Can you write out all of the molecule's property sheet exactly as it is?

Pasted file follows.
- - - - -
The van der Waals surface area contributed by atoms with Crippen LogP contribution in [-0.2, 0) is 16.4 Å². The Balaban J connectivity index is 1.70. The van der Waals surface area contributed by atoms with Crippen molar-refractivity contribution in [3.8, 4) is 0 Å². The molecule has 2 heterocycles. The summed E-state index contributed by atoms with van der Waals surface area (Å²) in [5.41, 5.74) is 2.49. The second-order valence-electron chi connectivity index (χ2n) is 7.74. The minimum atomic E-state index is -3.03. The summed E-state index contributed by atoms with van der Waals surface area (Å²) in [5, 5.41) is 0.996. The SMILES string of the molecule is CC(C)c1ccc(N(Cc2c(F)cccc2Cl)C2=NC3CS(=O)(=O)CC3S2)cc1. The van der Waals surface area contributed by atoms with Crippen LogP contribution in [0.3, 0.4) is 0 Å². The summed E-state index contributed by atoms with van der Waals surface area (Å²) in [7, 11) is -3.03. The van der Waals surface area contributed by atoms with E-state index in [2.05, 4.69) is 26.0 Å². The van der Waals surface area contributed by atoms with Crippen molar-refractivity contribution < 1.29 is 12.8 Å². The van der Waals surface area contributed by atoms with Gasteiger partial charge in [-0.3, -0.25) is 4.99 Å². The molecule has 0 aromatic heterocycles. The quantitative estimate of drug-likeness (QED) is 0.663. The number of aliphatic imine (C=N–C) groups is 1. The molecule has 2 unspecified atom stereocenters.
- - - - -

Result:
The van der Waals surface area contributed by atoms with Crippen LogP contribution in [-0.2, 0) is 16.4 Å². The Balaban J connectivity index is 1.70. The van der Waals surface area contributed by atoms with Crippen molar-refractivity contribution in [3.8, 4) is 0 Å². The molecule has 2 heterocycles. The summed E-state index contributed by atoms with van der Waals surface area (Å²) in [5.41, 5.74) is 2.49. The second-order valence-electron chi connectivity index (χ2n) is 7.74. The minimum atomic E-state index is -3.03. The summed E-state index contributed by atoms with van der Waals surface area (Å²) in [5, 5.41) is 0.996. The SMILES string of the molecule is CC(C)c1ccc(N(Cc2c(F)cccc2Cl)C2=NC3CS(=O)(=O)CC3S2)cc1. The van der Waals surface area contributed by atoms with Crippen LogP contribution in [0.3, 0.4) is 0 Å². The summed E-state index contributed by atoms with van der Waals surface area (Å²) in [7, 11) is -3.03. The van der Waals surface area contributed by atoms with E-state index in [2.05, 4.69) is 26.0 Å². The van der Waals surface area contributed by atoms with Crippen molar-refractivity contribution < 1.29 is 12.8 Å². The van der Waals surface area contributed by atoms with Gasteiger partial charge in [-0.3, -0.25) is 4.99 Å². The molecule has 0 aromatic heterocycles. The quantitative estimate of drug-likeness (QED) is 0.663. The number of aliphatic imine (C=N–C) groups is 1. The molecule has 2 unspecified atom stereocenters.